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Women Truck Drivers File Class Action Charging Major Trucking Company with Gender Discrimination

Women Truck Drivers File Class Action Charging Major Trucking Company with Gender Discrimination in Hiring and Training Practices


Washington, DC— October 5, 2023 — Representing three named women truck drivers and REAL Women in Trucking, the National Women's Law Center, in partnership with co-counsel Peter Romer-Friedman Law PLLC, filed a class action hiring discrimination charge against Stevens Transport, one of the nation’s largest refrigerated trucking companies. The charge, filed with the Equal Employment Opportunity Commission, alleges that Stevens routinely refuses to hire women truck drivers, or substantially delays hiring them, because the company only allows women to train for driving positions with women trainers, and Stevens does not have enough women trainers to provide timely training to the qualified women drivers who apply. In 2014, a federal judge declared, in a case the EEOC filed against another trucking company, that requiring women to train only with women violates Title VII of the Civil Rights Act. Yet, Stevens continues to use this discriminatory practice.


The charge describes how Kim Howard, Ashli Streeter, and a third anonymous woman driver applied for truck driver positions at Stevens Transport from April to June 2023, but they were all denied jobs due to the company’s same-sex training policy and the lack of female trainers. When Ms. Howard and Ms. Streeter, who obtained their CDL licenses this spring, told Stevens they would be willing to train with a man, they were both told that was not possible. Stevens told the third woman driver that the company did not have a start date for her, placed her on a “wait list for female starts,” and then refused to respond to her inquiries about the job. The charge details how, despite Stevens advertising immediate openings for drivers, women who contacted the company were informed of a “freeze on hiring women” and a lengthy waitlist for women who wanted to start the required training.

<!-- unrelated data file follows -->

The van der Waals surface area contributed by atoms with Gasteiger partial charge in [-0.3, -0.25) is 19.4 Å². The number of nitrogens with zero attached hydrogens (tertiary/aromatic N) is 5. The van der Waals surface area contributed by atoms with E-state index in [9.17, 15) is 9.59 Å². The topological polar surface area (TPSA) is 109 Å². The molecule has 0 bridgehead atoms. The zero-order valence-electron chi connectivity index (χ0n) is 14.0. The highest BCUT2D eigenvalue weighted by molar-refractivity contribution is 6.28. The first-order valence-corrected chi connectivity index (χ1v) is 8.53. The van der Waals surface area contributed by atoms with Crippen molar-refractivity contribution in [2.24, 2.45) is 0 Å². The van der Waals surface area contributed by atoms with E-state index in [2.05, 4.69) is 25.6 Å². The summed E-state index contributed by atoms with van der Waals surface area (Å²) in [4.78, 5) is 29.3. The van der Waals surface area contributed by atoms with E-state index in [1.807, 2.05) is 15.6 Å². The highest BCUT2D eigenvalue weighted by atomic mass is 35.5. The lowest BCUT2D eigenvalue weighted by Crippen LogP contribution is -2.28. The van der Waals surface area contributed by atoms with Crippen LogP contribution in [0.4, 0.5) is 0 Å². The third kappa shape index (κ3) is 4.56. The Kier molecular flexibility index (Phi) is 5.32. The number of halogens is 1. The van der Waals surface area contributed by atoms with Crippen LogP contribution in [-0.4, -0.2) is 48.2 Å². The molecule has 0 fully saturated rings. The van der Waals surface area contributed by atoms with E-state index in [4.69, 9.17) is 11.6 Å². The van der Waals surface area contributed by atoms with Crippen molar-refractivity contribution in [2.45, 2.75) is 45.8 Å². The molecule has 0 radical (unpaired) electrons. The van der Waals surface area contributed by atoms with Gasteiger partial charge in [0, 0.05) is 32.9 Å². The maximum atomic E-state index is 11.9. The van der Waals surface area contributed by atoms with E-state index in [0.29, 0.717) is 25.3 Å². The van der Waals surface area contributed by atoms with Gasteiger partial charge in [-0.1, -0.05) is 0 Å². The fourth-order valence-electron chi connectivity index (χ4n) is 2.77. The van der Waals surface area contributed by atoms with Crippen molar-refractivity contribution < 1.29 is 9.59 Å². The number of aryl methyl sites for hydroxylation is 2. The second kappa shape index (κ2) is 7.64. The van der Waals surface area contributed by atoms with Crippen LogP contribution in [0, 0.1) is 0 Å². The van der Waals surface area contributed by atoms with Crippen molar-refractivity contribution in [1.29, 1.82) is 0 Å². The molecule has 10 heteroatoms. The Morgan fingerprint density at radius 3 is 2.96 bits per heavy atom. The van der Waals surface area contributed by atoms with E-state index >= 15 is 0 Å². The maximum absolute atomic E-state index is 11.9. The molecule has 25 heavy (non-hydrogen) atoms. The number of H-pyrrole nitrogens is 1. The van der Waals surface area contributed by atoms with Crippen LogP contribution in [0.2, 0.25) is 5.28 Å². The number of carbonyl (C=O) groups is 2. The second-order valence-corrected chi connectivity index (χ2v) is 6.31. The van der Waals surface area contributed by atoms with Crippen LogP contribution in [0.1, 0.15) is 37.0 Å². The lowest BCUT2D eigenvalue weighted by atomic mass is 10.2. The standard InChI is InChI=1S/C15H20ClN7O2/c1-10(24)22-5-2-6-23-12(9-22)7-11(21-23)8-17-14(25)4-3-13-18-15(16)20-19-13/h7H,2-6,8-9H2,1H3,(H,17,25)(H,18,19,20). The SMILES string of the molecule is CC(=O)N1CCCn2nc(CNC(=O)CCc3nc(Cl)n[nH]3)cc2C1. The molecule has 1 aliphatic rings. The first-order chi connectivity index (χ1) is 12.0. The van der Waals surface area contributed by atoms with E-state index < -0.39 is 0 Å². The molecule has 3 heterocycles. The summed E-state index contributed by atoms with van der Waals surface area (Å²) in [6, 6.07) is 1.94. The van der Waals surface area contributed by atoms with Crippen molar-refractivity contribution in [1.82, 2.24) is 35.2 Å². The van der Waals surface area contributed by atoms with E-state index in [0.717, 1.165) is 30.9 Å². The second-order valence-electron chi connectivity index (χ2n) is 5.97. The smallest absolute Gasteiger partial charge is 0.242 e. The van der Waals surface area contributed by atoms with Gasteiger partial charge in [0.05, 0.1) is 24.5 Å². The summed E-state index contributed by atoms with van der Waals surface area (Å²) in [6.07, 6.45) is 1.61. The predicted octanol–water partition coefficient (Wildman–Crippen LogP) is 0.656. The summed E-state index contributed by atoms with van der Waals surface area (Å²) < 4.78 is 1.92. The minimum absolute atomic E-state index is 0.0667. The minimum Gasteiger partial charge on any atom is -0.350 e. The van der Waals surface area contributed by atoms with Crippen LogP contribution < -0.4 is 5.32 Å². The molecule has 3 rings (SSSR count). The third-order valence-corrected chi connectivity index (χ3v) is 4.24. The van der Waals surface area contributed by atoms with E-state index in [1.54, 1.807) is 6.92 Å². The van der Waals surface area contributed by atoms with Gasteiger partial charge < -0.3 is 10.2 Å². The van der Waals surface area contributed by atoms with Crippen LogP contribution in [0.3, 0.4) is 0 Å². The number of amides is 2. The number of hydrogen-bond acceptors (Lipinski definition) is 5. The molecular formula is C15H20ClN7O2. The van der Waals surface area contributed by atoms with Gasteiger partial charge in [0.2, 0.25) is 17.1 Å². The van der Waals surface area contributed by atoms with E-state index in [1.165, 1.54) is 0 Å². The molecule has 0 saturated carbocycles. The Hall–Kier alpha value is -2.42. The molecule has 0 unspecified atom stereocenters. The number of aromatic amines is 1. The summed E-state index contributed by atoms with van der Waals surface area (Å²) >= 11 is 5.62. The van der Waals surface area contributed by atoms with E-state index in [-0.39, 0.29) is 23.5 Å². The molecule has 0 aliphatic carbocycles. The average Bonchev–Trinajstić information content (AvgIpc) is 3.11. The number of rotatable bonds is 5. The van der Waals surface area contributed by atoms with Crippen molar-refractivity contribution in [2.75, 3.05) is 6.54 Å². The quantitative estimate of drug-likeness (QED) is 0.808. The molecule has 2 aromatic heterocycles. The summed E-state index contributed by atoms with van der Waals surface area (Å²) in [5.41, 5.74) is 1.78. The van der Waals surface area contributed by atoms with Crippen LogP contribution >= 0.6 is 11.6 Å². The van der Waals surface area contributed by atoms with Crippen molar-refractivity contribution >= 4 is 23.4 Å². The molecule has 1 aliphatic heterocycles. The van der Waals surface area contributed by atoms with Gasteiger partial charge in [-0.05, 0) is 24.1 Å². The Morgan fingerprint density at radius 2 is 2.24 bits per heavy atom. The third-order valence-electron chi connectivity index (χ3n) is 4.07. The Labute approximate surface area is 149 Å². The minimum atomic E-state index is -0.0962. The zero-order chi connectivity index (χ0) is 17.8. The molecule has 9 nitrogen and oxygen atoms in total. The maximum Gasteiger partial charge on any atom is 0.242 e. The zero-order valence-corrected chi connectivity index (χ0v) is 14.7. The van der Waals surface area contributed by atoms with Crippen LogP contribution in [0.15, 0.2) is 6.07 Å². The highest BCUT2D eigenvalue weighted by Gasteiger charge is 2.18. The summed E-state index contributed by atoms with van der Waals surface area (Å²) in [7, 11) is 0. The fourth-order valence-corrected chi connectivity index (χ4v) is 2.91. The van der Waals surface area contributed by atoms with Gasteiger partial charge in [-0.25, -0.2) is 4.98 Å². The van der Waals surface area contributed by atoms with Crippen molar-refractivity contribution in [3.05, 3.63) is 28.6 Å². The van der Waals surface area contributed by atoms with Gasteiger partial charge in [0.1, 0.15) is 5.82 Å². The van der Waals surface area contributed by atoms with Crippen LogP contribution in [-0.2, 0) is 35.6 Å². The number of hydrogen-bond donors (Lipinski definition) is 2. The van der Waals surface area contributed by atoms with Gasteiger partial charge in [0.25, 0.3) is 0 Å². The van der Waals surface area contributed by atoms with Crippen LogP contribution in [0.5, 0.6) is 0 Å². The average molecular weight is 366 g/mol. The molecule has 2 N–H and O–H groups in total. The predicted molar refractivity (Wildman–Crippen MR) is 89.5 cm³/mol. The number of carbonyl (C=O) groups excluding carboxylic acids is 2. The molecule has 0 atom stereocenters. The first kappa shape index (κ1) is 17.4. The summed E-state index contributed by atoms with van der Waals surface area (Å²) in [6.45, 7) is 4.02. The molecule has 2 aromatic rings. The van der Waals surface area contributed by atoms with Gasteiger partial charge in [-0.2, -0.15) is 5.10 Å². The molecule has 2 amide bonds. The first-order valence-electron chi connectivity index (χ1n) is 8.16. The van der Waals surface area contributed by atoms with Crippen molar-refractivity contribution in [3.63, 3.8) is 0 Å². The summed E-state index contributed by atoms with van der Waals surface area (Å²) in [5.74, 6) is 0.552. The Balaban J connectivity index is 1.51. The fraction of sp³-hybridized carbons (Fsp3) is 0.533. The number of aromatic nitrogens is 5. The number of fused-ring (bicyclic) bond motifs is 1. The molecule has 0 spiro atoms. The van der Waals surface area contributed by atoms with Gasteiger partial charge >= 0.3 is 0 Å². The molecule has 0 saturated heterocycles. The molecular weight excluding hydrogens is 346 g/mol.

“Trucking companies think they’re helping women by only letting them train with women,” said Desiree Wood, President of REAL Women in Trucking, a non-profit that advocates for women truck drivers. “That’s totally wrong. Women truck drivers want an equal opportunity to train, start their careers, and earn a decent living—just like male truck drivers!”


“We know sexual harassment is a major issue in a lot of industries, including trucking, but limiting opportunities for women drivers through discriminatory policies is certainly not the way to solve the problem,” said Liz Chacko, Senior Counsel at the National Women’s Law Center, and counsel on the charge.


“Trucking companies say they want to hire more women, but in the next breath they refuse to hire women drivers because they won’t train them,” said Peter Romer-Friedman, a Principal of Peter Romer-Friedman Law PLLC, and counsel on the charge. “Same-sex training policies are unlawful and harmful to women drivers. It’s shocking to see such blatant discrimination in 2023.”


Have you experienced hiring discrimination in the trucking industry? Please take this short hiring survey questionnaire


Contacts:

Peter Romer-Friedman, Principal and Founder of Peter Romer-Friedman Law PLLC, peter@prf-law.com or (718) 938-6132;

Jessica Baskerville, Media Associate, National Women’s Law Center, jbaskerville@nwlc.org or 202-558-7601

Desiree Wood, President of REAL Women in Trucking (available through Peter Romer-Friedman)

New York Times - Peter Eavis, Women Could Fill Truck Driver Jobs. Companies Won’t Let Them, N.Y. Times (Oct. 5, 2023).


REDACTED RWIT+Complaint+Against+Stevens+Transport
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